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Mark + Vinny's

It's not all about neon spaghetti at this vegan-friendly restaurant.
By Marissa Ciampi
May 02, 2018
By Marissa Ciampi
May 02, 2018

Mark + Vinny's Spaghetti and Spritz Bar opened this April, and, as promised, it's turning out some seriously radioactive-looking pastas. These colourful creations are brought to you by restaurateur Mark Filippelli (co-owner of Melbourne's Matcha Mylkbar) and his best mate Vince Pizzinga, who are offering Sydneysiders sustainable, ethical and vegan fare, some of which looks like it came from another planet.

Set in an intimate space along a quiet strip of Waterloo Street, the restaurant sits between the stalwart cafe Orto Trading Co. and the Light Rail construction. This means the block is completely dead on a Tuesday night — apart from the bustling Mark + Vinny's, that is. For its first week it was an impressive sight — every table was taken within the first hour and the space was filled with excited chatter.

Although the restaurant fits barely more than ten tables inside, the servers move around seamlessly and the friendly service adds to the lively vibe. Maybe it was just the spritzes talking, but people really seemed to be indulgently enjoying themselves.

With a menu of 20 spritzes on offer, it's hard not to feel the urge to try a few, though the sheer size of the menu is overwhelming and we found it best to ask the server for suggestions — round after round. Filippelli and Pizzinga both have their own namesake spritzes and, of the many we tried on the night, they did prove to be some of the best.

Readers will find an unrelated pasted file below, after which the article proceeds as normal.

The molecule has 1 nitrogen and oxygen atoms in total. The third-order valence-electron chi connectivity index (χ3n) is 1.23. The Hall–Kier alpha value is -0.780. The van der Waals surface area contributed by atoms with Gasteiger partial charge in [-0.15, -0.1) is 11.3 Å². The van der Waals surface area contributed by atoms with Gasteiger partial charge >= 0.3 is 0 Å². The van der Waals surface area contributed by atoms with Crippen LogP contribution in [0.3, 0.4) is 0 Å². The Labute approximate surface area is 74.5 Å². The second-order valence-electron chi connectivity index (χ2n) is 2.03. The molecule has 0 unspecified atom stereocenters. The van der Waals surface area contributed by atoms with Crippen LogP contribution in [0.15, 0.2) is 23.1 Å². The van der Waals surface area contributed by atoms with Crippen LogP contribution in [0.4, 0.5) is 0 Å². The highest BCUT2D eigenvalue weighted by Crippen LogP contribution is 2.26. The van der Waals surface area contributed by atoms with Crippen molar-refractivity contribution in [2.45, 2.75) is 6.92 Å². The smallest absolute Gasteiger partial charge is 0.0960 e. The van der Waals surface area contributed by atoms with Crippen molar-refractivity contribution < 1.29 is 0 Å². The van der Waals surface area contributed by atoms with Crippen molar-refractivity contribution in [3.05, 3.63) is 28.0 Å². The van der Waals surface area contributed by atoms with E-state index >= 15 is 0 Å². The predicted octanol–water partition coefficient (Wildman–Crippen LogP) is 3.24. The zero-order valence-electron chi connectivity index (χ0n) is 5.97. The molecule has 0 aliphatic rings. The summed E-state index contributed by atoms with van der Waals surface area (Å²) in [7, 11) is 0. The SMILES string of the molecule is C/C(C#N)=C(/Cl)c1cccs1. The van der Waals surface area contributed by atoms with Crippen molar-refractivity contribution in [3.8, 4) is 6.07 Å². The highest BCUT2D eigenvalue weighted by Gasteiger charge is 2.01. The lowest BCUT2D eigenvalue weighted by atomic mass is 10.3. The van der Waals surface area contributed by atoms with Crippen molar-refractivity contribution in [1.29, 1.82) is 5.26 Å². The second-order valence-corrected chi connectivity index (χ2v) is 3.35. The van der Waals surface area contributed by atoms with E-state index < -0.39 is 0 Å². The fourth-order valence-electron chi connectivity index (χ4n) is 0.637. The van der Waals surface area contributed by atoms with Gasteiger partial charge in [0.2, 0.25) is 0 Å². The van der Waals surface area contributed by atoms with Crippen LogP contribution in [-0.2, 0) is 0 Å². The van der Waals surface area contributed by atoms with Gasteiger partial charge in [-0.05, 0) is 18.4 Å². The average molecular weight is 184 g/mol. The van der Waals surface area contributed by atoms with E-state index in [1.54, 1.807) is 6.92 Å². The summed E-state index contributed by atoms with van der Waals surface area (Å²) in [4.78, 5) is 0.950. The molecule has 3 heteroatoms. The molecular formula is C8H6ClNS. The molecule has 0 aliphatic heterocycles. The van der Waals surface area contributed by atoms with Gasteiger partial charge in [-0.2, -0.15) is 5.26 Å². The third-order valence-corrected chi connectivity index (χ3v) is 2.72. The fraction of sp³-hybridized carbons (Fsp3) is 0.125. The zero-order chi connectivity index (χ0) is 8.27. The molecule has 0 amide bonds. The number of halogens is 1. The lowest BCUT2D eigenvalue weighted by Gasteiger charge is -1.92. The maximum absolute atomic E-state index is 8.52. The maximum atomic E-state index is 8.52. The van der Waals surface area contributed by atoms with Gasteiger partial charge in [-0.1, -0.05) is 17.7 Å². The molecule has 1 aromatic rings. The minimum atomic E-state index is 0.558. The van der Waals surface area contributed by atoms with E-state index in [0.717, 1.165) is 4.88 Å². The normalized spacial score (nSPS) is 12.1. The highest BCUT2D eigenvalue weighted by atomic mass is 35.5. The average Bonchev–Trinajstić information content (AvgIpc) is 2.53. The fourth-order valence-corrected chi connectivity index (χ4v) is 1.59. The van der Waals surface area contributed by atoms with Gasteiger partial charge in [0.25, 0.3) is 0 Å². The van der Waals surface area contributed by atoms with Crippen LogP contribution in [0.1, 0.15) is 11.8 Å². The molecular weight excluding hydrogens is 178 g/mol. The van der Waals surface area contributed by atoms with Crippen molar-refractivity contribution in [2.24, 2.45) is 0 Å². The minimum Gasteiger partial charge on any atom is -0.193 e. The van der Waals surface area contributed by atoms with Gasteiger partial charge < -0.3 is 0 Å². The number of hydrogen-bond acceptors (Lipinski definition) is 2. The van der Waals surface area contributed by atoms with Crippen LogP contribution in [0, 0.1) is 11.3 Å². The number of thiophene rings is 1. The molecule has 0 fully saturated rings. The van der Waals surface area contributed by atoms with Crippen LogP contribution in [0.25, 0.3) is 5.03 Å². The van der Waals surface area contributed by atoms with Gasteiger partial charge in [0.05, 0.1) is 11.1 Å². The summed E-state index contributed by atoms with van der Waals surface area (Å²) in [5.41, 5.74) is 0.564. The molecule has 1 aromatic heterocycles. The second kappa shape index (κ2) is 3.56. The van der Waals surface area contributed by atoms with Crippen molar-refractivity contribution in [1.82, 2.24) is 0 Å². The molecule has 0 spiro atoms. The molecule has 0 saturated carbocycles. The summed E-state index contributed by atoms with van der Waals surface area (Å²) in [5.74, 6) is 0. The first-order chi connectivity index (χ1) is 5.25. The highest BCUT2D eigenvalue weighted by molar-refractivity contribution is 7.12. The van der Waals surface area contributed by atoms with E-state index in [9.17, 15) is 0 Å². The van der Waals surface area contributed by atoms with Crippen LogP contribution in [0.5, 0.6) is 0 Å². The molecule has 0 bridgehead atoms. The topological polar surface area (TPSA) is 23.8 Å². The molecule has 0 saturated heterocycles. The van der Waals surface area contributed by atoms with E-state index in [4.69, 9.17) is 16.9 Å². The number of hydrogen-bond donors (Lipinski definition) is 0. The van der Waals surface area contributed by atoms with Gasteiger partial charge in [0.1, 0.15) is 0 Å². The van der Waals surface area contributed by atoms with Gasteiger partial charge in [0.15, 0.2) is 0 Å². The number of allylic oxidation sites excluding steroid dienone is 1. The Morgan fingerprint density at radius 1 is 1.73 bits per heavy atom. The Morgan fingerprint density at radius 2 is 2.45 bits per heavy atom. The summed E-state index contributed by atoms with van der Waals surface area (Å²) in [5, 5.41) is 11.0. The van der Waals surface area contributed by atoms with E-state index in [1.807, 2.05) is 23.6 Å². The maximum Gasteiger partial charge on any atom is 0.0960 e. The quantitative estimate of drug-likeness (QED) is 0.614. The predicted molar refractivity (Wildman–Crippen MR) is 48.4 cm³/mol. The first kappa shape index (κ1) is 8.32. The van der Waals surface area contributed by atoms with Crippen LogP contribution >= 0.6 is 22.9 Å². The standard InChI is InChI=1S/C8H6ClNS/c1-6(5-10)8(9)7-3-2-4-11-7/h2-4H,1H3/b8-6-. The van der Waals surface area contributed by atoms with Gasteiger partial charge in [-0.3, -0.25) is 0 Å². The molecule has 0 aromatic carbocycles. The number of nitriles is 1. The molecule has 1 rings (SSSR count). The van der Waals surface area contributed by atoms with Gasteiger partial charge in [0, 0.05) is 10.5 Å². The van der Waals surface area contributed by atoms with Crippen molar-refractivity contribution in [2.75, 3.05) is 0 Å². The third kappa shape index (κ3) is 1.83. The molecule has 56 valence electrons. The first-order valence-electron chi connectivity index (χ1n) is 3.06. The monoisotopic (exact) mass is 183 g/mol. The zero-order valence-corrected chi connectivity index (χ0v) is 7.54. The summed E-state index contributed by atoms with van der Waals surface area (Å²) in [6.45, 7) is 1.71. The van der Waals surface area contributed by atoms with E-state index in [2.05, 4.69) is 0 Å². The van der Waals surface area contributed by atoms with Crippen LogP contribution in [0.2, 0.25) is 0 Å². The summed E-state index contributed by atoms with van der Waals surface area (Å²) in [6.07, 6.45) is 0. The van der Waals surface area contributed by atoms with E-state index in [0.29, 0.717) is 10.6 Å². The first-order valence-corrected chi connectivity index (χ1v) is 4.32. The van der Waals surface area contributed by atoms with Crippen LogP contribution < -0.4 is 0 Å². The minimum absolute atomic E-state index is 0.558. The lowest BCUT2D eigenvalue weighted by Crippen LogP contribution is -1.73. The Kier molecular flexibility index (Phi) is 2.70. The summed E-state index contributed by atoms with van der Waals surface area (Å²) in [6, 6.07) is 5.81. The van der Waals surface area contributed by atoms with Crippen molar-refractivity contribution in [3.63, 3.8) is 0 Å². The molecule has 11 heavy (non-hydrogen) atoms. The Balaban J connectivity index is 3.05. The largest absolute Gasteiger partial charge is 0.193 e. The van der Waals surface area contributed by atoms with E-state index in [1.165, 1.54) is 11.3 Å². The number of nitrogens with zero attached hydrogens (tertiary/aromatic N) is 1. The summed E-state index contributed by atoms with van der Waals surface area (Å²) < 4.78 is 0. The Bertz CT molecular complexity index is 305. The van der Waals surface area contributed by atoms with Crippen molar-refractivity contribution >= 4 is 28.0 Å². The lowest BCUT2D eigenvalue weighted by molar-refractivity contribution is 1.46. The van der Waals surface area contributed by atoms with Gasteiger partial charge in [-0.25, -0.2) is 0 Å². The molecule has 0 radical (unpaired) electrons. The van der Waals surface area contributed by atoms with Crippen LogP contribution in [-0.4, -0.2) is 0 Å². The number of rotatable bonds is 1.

The Vince comes with theatrically scorched, Frangelico-soaked hazelnuts, along with blood orange and wattle cola — a combination that is reminiscent of a classic Venetian spritz but taken to the next level. The Mark better resembles a tropical cocktail, made with white rum, watermelon and sparkling coconut water, then garnished with a whole lychee and served in a coconut shell to boot. The drinks do take a bit to come out, but you can hardly blame the bartender considering the number of ingredients and tiny space with which they have to operate. Despite the wait, the drinks were beautifully executed every time.

The nearly-a-bar vibe almost had us fooled, but in truth it's not really a place to come just for drinks — though the outdoor patio seating begs for an aperitivo hour in warmer weather. Food-wise, we came for the main drawcard: the neon blue spirulina pasta. On the menu, it takes the form of a blue swimmer crab tagliatelle, topped with cured fish roe and crunchy breadcrumbs. We were surprised how well it worked, with the blue colouring complementing the oceanic ingredients. The pasta itself had a nice bite to it, and, apart from the neon aspect, tasted like any freshly-made pasta ought to.

The modern spins are accompanied by some hearty classics, like the maccarruni calabrese, a recipe from Pizzinga's nonna that is made with beef rib ragu, which is slow-cooked the traditional Calabrian way. The long and chewy pasta is miles away from the macaroni you've had as a kid and is likely the best on the menu. In terms of the vegan carbonara, we can finally confirm that the vegan egg really does ooze like real yolk and adds the creaminess needed; the house-cured mushroom is a pretty convincing pancetta replacement, too, though the texture of the activated charcoal bucatini needs some work.

The duo has smartly recruited head chef Adrian Jankuloski (Icebergs, The Dolphin Hotel). You'll find his personal touches in the entrees, like the burnt eggplant dip served with charred Italian flatbread and a whole red chilli from Jankuloski's backyard; or the zucchini flowers stuffed with smoked almond curd instead of cheese, served over a nutty red capsicum sauce.

Overall, the menu is thoughtfully done and certainly sets the restaurant apart, though we have a feeling its the traditional over the unusual dishes that will keep customers coming back.

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